Obtaining an Annulment in Michigan

Ending a marriage can be stressful for everyone involved. While divorce is the most common way to end a marriage, some situations qualify for an annulment.

Here, an experienced family attorney answers a few common questions about the process for obtaining an annulment in Michigan.

What is an annulment in Michigan?

In Michigan, an annulment is a legal process that declares a marriage was never legally valid and the couple was never married. This differs from a divorce, in which the marriage legally exists, and a court order ends it. To be granted an annulment, you must qualify for one of the grounds for nullification.

What are the grounds for an annulment in Michigan?

Under Michigan law, several specific circumstances qualify for an annulment. These include the following:

  • Incapacity due to age: People under 16 are not legally allowed to marry in Michigan. If they are under 18, they must have a legal guardian or parent’s consent.
  • Fraud: One spouse withheld a significant issue before getting married, including a criminal history, an illness, or a child.
  • Consent given under duress: One spouse was forced into marriage under threat of violence.
  • Incapacity due to mental condition: One spouse cannot make decisions for oneself due to mental illness, stroke, brain injury, etc. However, if the spouse becomes mentally capable and the couple continues to live together, the marriage will become valid.
  • Bigamy: One or both parties were already married at the time of the marriage.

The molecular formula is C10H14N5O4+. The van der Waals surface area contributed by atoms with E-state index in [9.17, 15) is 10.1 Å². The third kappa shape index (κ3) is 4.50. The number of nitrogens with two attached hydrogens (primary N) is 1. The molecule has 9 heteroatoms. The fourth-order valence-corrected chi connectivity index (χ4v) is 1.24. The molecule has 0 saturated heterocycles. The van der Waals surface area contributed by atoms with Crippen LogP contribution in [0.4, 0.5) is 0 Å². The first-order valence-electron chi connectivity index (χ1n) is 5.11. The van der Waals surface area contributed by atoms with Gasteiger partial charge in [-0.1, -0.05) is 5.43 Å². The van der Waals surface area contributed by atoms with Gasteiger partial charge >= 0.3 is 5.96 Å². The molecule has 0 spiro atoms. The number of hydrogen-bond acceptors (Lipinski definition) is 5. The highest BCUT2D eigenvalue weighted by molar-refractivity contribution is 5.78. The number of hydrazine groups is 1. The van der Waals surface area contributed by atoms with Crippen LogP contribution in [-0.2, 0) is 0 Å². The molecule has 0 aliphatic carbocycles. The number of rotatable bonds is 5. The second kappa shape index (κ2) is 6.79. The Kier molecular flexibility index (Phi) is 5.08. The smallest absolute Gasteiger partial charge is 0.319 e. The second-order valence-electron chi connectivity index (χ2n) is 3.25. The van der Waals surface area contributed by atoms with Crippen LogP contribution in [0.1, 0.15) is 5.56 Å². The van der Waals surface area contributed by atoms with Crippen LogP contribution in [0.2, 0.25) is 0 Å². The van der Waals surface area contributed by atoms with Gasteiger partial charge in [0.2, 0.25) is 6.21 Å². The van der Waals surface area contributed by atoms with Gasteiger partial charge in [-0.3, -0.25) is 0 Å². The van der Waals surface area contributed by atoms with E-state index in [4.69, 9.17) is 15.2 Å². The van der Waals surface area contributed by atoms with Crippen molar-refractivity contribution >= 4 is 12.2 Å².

• Kinship: Marriage is illegal between family members closer than first cousins, including step-family relations.
  • Incapacity due to physical condition: If a spouse was physically incapable due to defect or infirmity when they were married, the marriage can be annulled within two years of the marriage.

The Annulment Process

First, one or both spouses file a petition with the court. The spouse requesting the annulment will provide grounds for why the court should grant an annulment. The court will then hold a hearing and decide whether or not the spouse offered sufficient evidence to grant the annulment. If the court decides not to grant the annulment, they will shift the case to a divorce proceeding.

If the couple had any children, they would still be considered legitimate, and the court could issue a custody and support order. Like in a divorce proceeding, the judge can distribute property to each spouse.

Annulments are extremely difficult to obtain because you must prove the grounds for the dissolution. To prove the grounds, you must provide enough evidence to the court that your marriage falls under one of the above categories.

Talk to the experienced family law attorneys at JAD Law

No matter the type of divorce proceeding, you need an experienced family lawyer to advocate for you. JAD Law is here to help. Contact JAD Law today to schedule an appointment.

JAD Law serves several counties across Metro Detroit, Michigan, including Macomb, Oakland, St. Clair, and Wayne counties.